Making a Difference
If you live in Pakistan and are reading this, you obviously exist within the privileged bubble of those that are educated. However, most in our country are not educated — old and young — this is what the brother sister duo, Hasan and Shirin, seek to change.
While passing by CafÃ© Clifton on Khayaban-e-Shamsheer in Karachi, one can see sets of tables and chairs set out on a vacant plot nestled between the shops. Here, groups of small children are being taught by two teenagers. The ages of the children range from three years to eleven, but when asked their ages each child present answered they were at least ten in order to sound older (as all children want to) but their sizes gave them away. When asked how could they all possibly be ten years old, another one quickly piped up that he was eleven, only to be immediately shot down with cries of ‘Yeh jhoot bol raha hai! Tum gyaara kay nahin ho!’ (He’s lying! You are not eleven years old!’)
The initiative was started four months ago by 12 year old Shirin and her 15 year old brother, Hasan. It all started when Shirin was passing by CafÃ© Clifton and was approached by a young girl on the street. Instead of asking for money, the girl asked if Shirin could teach her. Having grown up watching her mother, Sarwat, teach the maid’s children in their house, Shirin and Hasan decided to educate the children in this area. Their efforts were met with resistance as the parents of the children were not supportive and feared that if their children spent time studying, it would affect their earnings. In order to combat this, the enterprising siblings convinced the parents by ensuring that each child would be given Rs. 50 daily as well as a snack (a packet of juice and some biscuits etc.) Initially, there were only about four or five children. They then began to bring their younger siblings as well, and as Farooq — one of the children — proudly tells us, they convinced their friends in their neighbourhood, while pointing to two of the childrenthat he has brought along.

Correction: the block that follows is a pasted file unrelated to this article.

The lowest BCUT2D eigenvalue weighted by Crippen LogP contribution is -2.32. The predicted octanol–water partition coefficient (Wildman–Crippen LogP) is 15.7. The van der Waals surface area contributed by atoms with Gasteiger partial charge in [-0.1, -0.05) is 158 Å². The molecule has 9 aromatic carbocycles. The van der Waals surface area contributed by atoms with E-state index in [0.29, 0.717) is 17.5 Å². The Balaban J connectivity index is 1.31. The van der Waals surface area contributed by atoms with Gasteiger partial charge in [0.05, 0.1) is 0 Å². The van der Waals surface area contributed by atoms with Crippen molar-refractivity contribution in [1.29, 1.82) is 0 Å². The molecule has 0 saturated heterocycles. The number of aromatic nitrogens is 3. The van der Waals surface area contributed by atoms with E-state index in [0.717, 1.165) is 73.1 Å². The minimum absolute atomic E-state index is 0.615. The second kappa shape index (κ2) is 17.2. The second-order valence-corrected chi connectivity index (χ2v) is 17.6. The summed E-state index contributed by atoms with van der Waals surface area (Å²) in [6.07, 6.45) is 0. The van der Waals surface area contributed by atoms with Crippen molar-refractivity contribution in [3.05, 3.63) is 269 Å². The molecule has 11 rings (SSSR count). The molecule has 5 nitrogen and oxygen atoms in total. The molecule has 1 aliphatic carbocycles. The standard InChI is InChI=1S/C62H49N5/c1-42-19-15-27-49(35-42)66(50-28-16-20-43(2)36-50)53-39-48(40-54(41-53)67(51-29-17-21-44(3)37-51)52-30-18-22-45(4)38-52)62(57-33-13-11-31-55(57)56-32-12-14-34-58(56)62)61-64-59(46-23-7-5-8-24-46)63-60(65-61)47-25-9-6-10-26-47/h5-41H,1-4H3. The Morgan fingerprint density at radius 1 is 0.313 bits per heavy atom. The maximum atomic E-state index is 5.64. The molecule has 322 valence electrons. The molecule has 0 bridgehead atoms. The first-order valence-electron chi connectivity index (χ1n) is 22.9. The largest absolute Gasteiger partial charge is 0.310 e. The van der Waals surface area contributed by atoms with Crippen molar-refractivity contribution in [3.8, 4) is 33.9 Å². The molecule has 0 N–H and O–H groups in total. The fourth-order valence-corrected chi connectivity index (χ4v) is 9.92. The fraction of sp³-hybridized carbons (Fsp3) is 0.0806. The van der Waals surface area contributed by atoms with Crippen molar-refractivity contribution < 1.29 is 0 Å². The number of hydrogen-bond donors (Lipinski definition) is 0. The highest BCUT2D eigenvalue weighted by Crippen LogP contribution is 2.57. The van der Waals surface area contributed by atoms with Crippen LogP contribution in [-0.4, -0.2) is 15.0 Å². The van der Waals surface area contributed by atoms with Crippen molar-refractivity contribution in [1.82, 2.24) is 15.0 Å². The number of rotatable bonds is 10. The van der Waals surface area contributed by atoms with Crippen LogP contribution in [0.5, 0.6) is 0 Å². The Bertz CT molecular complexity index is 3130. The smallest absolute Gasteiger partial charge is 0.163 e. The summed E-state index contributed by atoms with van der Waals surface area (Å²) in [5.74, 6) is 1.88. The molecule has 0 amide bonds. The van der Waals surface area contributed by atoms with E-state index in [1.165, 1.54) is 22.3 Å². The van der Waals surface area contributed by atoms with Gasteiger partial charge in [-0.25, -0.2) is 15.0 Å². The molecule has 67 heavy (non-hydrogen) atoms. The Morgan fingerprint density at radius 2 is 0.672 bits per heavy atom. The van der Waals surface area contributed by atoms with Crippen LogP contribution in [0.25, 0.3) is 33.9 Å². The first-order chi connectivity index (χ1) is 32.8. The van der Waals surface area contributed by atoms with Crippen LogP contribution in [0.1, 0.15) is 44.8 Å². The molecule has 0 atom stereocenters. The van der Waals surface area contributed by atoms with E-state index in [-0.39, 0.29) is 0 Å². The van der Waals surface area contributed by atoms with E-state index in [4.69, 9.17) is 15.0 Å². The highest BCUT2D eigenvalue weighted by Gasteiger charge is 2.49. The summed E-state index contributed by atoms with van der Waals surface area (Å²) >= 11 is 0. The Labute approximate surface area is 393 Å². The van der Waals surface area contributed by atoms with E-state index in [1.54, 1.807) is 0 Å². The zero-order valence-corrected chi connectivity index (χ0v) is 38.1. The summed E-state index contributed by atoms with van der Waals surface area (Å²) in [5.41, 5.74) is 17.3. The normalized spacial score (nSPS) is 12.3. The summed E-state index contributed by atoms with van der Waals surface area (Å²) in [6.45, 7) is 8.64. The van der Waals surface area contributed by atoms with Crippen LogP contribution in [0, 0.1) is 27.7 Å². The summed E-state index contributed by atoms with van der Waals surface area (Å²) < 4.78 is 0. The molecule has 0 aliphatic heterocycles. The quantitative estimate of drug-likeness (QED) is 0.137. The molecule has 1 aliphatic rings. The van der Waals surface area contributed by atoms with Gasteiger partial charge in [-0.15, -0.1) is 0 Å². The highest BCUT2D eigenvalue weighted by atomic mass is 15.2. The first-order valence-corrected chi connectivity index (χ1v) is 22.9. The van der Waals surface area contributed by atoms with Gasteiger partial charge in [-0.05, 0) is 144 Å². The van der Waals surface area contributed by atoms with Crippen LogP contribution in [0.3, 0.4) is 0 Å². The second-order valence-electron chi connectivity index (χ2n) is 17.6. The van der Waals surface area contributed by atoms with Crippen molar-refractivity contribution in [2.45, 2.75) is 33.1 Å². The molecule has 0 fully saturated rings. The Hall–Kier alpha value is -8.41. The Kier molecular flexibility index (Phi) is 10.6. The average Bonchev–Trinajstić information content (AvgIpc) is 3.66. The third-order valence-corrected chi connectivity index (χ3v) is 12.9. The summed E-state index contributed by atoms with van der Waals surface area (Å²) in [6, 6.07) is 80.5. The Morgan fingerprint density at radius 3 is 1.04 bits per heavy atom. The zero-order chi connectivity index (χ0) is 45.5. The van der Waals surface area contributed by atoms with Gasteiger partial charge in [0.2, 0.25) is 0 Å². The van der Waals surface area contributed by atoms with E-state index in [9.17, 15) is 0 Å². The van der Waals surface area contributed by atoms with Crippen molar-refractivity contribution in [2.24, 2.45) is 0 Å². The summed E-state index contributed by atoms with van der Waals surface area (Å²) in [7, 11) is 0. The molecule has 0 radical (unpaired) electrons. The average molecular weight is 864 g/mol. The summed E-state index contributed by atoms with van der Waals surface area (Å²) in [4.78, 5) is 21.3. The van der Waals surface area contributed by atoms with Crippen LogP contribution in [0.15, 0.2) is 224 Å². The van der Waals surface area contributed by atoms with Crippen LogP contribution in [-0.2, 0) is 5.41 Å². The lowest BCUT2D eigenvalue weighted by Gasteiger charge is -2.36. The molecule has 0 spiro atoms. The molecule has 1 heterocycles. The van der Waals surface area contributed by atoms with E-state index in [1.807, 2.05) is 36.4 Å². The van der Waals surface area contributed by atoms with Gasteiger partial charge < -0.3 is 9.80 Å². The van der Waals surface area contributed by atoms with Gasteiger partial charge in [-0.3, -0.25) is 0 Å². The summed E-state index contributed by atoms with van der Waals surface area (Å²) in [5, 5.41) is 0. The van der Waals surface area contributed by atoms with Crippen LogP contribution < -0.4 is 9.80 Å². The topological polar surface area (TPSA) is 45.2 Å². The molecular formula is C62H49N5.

The concept is of a ‘mobile garage school’. Hence every day the tables and chairs are set up alongwith umbrellas to provide shade. What is commendable is that the street children, assisted by Hasan, Shirin and Sarwat, set to work and dig holes in the sand for the umbrella stands to be erected in — so strong is their desire to learn. A look at the muddy hands of the children and the jubilant smile on their faces as they dig holes and set up tables and chairs is evidence of their enthusiasm and love of learning.
But their hard work doesn’t stop there: not only are they okay with getting their hands dirty, they also walk daily from their homes in Neelum Colony to the empty plot in order to attend class. The classes occurring from 4-6 P.M. are about two hours long, consisting of English, Urdu, Math and Islamiat . Saturday is a ‘fun and games day’ where the children play games and take part in fun activities. Most of them hope to be doctors and soldiers when they grow up, one child being so specific as to answer ‘surgeon’. However, sadly, despite being aware of the importance of education and those that impart it, none of them wanted to be a teacher when they grow up.
Street children often rebel against the rigours of school and when questioned, many reveal that they willingly quit school to work. But the children here all say they would study rather than work, given the choice. Yet one cannot help but question if their answer would be the same if they were not paid their daily stipend.
For the time being though, Hasan and Shirin inform us that they remain hopeful as the number of children has grown. This is evident as instead of the initial four, stand fifteen children along with Hasan, Shirin and some volunteers who come in to teach. The duo hopes to spread this project of a mobile garage school all over Karachi — not just limited to the CafÃ© Clifton venue. Their aim is to start teaching in Neelum Colony, Shirin Jinnah Colony and so on.
Meanwhile, it is heartening to see that two young members of society have taken to the streets and are actively trying to change the status quo of Pakistan, rather than those that merely sit in their lounges, criticize and complain about it.